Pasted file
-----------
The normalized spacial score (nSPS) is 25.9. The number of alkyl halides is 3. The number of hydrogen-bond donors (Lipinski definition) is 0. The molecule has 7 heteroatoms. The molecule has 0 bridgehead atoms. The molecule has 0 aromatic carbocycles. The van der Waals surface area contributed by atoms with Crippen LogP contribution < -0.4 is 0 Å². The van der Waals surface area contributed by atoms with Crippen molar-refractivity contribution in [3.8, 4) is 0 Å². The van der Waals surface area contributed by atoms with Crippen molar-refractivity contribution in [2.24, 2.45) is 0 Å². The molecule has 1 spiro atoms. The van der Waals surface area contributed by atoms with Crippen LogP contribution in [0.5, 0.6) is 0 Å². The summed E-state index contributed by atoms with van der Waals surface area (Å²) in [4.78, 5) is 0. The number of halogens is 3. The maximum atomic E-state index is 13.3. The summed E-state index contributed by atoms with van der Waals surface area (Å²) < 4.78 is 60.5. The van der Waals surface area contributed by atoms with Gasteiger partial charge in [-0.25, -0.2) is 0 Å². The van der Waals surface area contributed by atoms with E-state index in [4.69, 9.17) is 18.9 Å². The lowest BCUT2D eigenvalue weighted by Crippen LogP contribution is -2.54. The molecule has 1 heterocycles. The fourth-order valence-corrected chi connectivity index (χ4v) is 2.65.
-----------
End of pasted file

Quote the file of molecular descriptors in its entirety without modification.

The normalized spacial score (nSPS) is 25.9. The number of alkyl halides is 3. The number of hydrogen-bond donors (Lipinski definition) is 0. The molecule has 7 heteroatoms. The molecule has 0 bridgehead atoms. The molecule has 0 aromatic carbocycles. The van der Waals surface area contributed by atoms with Crippen LogP contribution < -0.4 is 0 Å². The van der Waals surface area contributed by atoms with Crippen molar-refractivity contribution in [3.8, 4) is 0 Å². The van der Waals surface area contributed by atoms with Crippen molar-refractivity contribution in [2.24, 2.45) is 0 Å². The molecule has 1 spiro atoms. The van der Waals surface area contributed by atoms with Crippen LogP contribution in [0.5, 0.6) is 0 Å². The summed E-state index contributed by atoms with van der Waals surface area (Å²) in [4.78, 5) is 0. The number of halogens is 3. The maximum atomic E-state index is 13.3. The summed E-state index contributed by atoms with van der Waals surface area (Å²) < 4.78 is 60.5. The van der Waals surface area contributed by atoms with Gasteiger partial charge in [-0.25, -0.2) is 0 Å². The van der Waals surface area contributed by atoms with E-state index in [4.69, 9.17) is 18.9 Å². The lowest BCUT2D eigenvalue weighted by Crippen LogP contribution is -2.54. The molecule has 1 heterocycles. The fourth-order valence-corrected chi connectivity index (χ4v) is 2.65.